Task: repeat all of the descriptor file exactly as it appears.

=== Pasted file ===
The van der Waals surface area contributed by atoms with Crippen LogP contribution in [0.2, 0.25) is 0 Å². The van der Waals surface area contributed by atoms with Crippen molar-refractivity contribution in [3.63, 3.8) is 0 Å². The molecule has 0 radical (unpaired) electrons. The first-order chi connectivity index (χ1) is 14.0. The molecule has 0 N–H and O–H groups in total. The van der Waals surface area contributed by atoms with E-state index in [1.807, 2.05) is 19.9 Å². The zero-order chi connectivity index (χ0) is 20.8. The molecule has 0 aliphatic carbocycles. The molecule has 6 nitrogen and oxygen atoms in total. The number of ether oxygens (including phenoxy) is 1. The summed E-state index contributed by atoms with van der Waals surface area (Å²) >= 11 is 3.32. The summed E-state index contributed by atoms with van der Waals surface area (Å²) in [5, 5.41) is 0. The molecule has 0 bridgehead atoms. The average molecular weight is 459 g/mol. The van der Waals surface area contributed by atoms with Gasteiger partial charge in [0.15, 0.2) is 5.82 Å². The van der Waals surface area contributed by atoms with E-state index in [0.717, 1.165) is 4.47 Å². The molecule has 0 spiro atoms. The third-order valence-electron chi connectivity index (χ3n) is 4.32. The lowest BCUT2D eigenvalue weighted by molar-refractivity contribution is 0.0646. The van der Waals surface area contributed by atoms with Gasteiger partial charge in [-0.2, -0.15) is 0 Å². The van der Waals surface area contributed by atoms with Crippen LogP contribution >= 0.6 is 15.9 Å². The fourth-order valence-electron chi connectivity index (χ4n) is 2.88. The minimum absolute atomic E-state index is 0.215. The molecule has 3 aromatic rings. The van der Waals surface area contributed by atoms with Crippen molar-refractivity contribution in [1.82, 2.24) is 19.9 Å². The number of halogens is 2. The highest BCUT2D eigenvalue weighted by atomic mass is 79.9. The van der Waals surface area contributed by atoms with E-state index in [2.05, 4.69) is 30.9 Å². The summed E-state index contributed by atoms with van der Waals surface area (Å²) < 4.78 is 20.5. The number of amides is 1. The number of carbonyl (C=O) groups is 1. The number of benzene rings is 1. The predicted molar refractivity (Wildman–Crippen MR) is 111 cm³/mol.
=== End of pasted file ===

The van der Waals surface area contributed by atoms with Crippen LogP contribution in [0.2, 0.25) is 0 Å². The van der Waals surface area contributed by atoms with Crippen molar-refractivity contribution in [3.63, 3.8) is 0 Å². The molecule has 0 radical (unpaired) electrons. The first-order chi connectivity index (χ1) is 14.0. The molecule has 0 N–H and O–H groups in total. The van der Waals surface area contributed by atoms with E-state index in [1.807, 2.05) is 19.9 Å². The zero-order chi connectivity index (χ0) is 20.8. The molecule has 0 aliphatic carbocycles. The molecule has 6 nitrogen and oxygen atoms in total. The number of ether oxygens (including phenoxy) is 1. The summed E-state index contributed by atoms with van der Waals surface area (Å²) >= 11 is 3.32. The summed E-state index contributed by atoms with van der Waals surface area (Å²) in [5, 5.41) is 0. The molecule has 0 bridgehead atoms. The average molecular weight is 459 g/mol. The van der Waals surface area contributed by atoms with Gasteiger partial charge in [0.15, 0.2) is 5.82 Å². The van der Waals surface area contributed by atoms with E-state index in [0.717, 1.165) is 4.47 Å². The molecule has 0 spiro atoms. The third-order valence-electron chi connectivity index (χ3n) is 4.32. The lowest BCUT2D eigenvalue weighted by molar-refractivity contribution is 0.0646. The van der Waals surface area contributed by atoms with Gasteiger partial charge in [-0.2, -0.15) is 0 Å². The van der Waals surface area contributed by atoms with Crippen LogP contribution >= 0.6 is 15.9 Å². The fourth-order valence-electron chi connectivity index (χ4n) is 2.88. The minimum absolute atomic E-state index is 0.215. The molecule has 3 aromatic rings. The van der Waals surface area contributed by atoms with Crippen molar-refractivity contribution in [1.82, 2.24) is 19.9 Å². The number of halogens is 2. The highest BCUT2D eigenvalue weighted by atomic mass is 79.9. The van der Waals surface area contributed by atoms with E-state index in [2.05, 4.69) is 30.9 Å². The summed E-state index contributed by atoms with van der Waals surface area (Å²) < 4.78 is 20.5. The number of amides is 1. The number of carbonyl (C=O) groups is 1. The number of benzene rings is 1. The predicted molar refractivity (Wildman–Crippen MR) is 111 cm³/mol.